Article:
As soon as it became clear that the Federal Government had been totally misled by the NBA, the directive was immediately withdrawn. Notwithstanding the commendable decision of the Government to return to the status quo, the NBA leadership turned round to incite the Attorney-General to take over the prosecution of all cases which had been investigated by the EFCC. But the attempt to take over the cases from the EFCC was dropped when it was revealed in the media that the Attorney-General was, before his appointment, part of the defence teams of some of the two of the politically exposed persons. At that juncture, the NBA leadership demanded for the involvement of Senior Advocates of Nigeria in the prosecution of corruption cases. Based on such pressures, the EFCC actually firmed out a number of corruption cases to some members of the inner bar in 2008. While some of the senior counsel returned the case files assigned to them on the ground that the fees were inadequate, the EFCC was compelled to withdraw many others as they were not pursued with the vigour and urgency required in the prosecution of corruption cases.
At the same time the NBA leadership accused the EFCC of acting ultra vires by usurping the powers of the Attorney-General in collaborating with the Metropolitan Police in the investigation of Chief James Ibori, ex-governor of Delta State. When Chief Ibori was eventually charged with money laundering by the EFCC at the Federal High Court, Awokulehin J. (as he then was) upheld the preliminary objections of the defence team led by Messrs J. B. Daudu (SAN) and Austin Aleghe (SAN) and struck out the 170-count charge. Even though he was given a clean bill of health by the Federal High Court, Chief Ibori was later convicted and jailed by a British court on the basis of the same evidence. Despite the fact that the handling of the case exposed the Nigerian judiciary to gargantuan embarrassment, the NBA never challenged senior lawyers who have continued to frustrate the prosecution of corruption cases through frivolous objections, interlocutory appeals and stay of appeals, as well as orders of interlocutory or perpetual injunctions in favour of treasury looters.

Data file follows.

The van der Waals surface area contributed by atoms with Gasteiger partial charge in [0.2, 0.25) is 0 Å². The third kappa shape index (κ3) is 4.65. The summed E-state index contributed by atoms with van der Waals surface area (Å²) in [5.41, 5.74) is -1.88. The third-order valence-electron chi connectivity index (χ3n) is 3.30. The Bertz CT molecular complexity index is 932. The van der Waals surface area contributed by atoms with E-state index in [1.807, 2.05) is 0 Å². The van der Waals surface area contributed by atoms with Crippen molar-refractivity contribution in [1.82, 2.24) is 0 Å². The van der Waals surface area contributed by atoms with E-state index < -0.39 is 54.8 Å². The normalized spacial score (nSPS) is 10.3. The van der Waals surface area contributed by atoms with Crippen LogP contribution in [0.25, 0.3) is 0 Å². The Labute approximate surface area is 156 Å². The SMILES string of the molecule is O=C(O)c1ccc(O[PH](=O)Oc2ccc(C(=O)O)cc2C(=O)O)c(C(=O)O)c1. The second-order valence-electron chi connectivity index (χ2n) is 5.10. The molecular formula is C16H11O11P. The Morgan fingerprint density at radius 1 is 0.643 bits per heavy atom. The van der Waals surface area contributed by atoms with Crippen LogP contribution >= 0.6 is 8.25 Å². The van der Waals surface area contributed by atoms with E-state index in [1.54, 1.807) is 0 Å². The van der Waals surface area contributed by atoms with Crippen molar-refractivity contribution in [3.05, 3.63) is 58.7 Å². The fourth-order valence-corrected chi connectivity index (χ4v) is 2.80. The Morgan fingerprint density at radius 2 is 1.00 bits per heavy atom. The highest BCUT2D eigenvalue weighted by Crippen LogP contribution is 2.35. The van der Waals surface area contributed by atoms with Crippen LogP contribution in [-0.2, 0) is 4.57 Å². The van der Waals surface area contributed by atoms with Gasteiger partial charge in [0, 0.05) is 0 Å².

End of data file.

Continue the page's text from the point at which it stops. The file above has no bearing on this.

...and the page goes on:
In advanced capitalist societies, lawyers are duty bound to ensure that the law is higher than everyone, no matter how highly placed. But in a peripheral capitalist society like Nigeria, lawyers have placed rich and powerful individuals above the law. In recent time, many senior lawyers have shown proclivity for manipulating the criminal justice system to the detriment of the society by lending their expertise to clients outside the bounds of law in contravention of paragraph 15 (2) of the Rules of Professional Conduct in the Legal Professional which stipulates that “In his representation of his client, a lawyer shall keep strictly within the law notwithstanding any contrary instruction by his client and if the client insists on a breach of the law the lawyer shall withdraw his service.”